Sunday, May 26, 2019

"The Return of the Hidden Persuaders"

The sight of the Facebook ad salesman extolling the mindbending effects of advertising on FB to potential customers at the same time his boss Mr. Zuckerberg is on Capitol Hill denying any efficacy whatsoever in shaping public attitudes—whether by  commission of or omission of—anything on or not on his website is pretty funny.

From American Affairs Journal:
Critiques of advertising are back. Ten years ago, casual talk about how advertising influences behavior would have come across as weird and paranoid—the preserve of the online conspiracy fringe. Today it is everywhere. Leading journalistic outlets fret over something resembling mind control. Politicos talk in ominous tones of stolen elections and Manchurian candidates. And government agencies, large monopolies, and many other institutions seem to want access to our precious “data.” The new marketing technologies are the culprit, we are told. Big Data gathering, targeted advertising, GPS tracking—the robots are coming. And they are coming for nothing less than the freedom of our wills.
Scary stuff. But what is really going on? Is it all a bit overblown? Or are there even more profound social and cultural changes taking place beneath the surface?
Let us start at the beginning. Advertising is really nothing but an attempt at social engineering. It is an attempt to channel human desire and action into specific, pre-planned activities that are considered amenable to those who run the advertisements—in some cases the same people who run our society. So it should not be particularly surprising that advertisers often venture into the mystical realm of social psychology seeking illumination. There they find, basically, two sets of tools for manipulating people: psychodynamics and behaviorism.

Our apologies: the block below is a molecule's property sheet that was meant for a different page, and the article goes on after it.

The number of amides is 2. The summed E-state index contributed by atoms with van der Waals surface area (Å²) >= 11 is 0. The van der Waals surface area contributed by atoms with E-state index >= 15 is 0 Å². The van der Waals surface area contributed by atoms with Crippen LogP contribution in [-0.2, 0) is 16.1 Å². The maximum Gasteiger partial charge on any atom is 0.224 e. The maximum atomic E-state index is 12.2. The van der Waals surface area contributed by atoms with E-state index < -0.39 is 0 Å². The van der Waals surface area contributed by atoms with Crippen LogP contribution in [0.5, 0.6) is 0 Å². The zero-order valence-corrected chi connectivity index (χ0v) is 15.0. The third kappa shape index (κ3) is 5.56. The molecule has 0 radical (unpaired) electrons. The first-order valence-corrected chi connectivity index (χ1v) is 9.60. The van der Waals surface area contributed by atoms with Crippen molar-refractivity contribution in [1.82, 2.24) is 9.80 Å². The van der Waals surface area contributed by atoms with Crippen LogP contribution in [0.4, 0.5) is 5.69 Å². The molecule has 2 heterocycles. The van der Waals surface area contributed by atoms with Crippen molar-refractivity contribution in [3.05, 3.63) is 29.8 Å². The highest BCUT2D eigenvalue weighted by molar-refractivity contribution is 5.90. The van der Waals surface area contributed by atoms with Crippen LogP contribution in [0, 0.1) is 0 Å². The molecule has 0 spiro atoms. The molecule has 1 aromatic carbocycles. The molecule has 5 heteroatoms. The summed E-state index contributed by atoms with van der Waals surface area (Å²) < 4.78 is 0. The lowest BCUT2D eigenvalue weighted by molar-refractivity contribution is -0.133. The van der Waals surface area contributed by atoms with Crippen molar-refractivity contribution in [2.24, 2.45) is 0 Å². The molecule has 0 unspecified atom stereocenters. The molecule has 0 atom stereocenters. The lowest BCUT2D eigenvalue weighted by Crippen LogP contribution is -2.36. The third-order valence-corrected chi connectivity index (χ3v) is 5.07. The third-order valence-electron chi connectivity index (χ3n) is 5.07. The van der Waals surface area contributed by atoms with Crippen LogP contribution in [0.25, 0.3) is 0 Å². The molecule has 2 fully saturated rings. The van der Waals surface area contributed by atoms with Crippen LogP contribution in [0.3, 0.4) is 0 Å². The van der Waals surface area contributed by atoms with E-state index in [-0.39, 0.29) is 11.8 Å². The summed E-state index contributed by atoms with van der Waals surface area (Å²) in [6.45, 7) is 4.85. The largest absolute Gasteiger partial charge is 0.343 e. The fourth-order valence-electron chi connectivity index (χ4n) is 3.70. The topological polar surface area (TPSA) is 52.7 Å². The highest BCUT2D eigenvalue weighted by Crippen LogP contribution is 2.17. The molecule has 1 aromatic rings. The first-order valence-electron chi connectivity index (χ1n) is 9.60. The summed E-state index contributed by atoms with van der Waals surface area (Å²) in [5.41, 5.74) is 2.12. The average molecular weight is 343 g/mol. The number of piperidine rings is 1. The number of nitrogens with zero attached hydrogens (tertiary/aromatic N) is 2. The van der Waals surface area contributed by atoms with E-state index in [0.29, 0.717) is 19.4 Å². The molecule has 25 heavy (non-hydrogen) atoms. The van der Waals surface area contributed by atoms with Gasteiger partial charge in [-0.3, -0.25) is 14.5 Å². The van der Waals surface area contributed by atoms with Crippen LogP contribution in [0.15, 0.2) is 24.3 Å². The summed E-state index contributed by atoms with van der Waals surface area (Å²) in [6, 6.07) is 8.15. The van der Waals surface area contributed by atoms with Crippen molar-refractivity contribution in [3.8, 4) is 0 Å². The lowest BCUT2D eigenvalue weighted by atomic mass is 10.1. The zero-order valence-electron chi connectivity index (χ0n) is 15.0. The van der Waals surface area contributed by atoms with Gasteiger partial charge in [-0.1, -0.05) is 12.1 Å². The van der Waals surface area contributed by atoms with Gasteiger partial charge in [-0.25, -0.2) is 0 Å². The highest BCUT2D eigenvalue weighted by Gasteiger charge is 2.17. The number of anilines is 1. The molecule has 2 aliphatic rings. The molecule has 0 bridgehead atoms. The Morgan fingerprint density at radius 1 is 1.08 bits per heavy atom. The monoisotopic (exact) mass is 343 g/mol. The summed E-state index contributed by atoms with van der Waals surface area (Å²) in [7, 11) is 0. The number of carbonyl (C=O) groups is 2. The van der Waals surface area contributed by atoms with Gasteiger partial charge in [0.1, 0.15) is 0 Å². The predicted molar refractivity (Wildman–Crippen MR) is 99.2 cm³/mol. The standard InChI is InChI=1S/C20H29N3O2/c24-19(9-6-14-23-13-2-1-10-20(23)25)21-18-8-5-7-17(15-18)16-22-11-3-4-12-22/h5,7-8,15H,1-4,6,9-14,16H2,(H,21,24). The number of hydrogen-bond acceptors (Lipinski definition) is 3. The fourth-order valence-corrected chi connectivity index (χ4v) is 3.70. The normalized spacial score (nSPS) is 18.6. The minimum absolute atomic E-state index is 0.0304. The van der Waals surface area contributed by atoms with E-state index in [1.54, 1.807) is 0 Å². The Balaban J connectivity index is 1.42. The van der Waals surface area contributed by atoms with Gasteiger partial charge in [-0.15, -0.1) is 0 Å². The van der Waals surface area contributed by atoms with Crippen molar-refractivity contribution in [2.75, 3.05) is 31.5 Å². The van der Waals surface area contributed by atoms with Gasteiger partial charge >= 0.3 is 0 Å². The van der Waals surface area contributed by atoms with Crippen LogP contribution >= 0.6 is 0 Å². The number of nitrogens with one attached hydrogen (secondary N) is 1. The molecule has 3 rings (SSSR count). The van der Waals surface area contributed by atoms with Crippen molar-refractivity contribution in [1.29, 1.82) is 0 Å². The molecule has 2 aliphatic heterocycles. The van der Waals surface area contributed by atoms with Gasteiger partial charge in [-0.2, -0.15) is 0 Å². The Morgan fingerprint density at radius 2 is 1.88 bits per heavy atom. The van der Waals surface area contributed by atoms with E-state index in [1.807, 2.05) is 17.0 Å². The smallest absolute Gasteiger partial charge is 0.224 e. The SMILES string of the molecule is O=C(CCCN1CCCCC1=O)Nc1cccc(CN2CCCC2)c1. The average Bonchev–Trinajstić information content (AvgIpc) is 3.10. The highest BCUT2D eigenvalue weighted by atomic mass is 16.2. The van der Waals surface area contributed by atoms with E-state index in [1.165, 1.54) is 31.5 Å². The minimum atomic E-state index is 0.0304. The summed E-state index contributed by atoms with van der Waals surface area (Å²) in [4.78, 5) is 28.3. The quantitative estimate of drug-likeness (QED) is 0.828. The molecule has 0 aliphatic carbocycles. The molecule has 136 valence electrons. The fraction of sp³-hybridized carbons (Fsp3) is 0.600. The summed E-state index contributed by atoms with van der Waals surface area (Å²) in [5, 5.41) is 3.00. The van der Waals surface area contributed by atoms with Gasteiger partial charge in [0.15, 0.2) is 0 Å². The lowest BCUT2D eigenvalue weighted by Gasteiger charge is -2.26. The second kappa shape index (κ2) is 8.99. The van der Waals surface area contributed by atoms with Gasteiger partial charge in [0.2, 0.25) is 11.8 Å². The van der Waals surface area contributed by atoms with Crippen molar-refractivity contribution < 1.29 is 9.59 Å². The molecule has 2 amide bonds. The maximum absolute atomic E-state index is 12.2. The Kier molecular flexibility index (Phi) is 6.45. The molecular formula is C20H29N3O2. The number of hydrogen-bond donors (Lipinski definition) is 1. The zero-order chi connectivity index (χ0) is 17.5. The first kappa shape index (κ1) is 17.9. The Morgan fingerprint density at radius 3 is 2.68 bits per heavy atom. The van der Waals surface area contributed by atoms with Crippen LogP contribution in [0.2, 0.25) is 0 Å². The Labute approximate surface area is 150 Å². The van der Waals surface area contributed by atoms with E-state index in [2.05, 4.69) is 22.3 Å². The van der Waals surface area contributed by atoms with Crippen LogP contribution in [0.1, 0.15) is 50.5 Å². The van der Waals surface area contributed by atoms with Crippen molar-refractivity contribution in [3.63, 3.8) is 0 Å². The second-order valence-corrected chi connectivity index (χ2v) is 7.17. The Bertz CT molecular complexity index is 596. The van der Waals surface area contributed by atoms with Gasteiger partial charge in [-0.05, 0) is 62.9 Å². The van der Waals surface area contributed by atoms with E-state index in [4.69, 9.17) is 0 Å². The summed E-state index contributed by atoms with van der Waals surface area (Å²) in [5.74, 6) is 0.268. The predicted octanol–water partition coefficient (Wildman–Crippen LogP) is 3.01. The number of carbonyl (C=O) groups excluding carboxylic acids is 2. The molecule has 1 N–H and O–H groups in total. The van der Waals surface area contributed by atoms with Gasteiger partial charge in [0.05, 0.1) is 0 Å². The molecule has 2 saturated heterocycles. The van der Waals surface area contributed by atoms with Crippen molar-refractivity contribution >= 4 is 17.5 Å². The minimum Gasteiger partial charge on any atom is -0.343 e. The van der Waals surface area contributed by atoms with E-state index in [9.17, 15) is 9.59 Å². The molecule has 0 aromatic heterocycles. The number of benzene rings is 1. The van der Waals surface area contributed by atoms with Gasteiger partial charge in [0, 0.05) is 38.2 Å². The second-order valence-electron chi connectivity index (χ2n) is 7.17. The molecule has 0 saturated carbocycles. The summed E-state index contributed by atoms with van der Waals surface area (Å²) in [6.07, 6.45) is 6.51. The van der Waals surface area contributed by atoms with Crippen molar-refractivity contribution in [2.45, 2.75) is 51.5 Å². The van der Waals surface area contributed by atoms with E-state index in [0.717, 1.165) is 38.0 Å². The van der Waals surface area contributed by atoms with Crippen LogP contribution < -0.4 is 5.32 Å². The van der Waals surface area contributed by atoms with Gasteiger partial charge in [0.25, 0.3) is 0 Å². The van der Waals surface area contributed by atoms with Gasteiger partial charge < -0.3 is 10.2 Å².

Let us start with the former. It is distinctly German in flavor. In the work of someone like the nineteenth-century psychodynamic pioneer Wilhelm Wundt it is shot through with Kantian transcendentalism and Hegelian idealism. In the more popular work of Sigmund Freud it is laced with Nietzsche’s philosophy of the will. Psychodynamics is a discipline obsessed with ghostly presences and melancholy absences. It tells us that we want something—a new car, a certain lover, a ham sandwich—because the object is inhabited by the spectral presence of something that we remember from long ago, something that receded from our grasp and left us with a gaping void into which our desires flow. The “trick” of stimulating desire, a psychodynamist will tell you, is to call the ghosts to the surface and then fill the gap between fantasy and reality with a flashy object.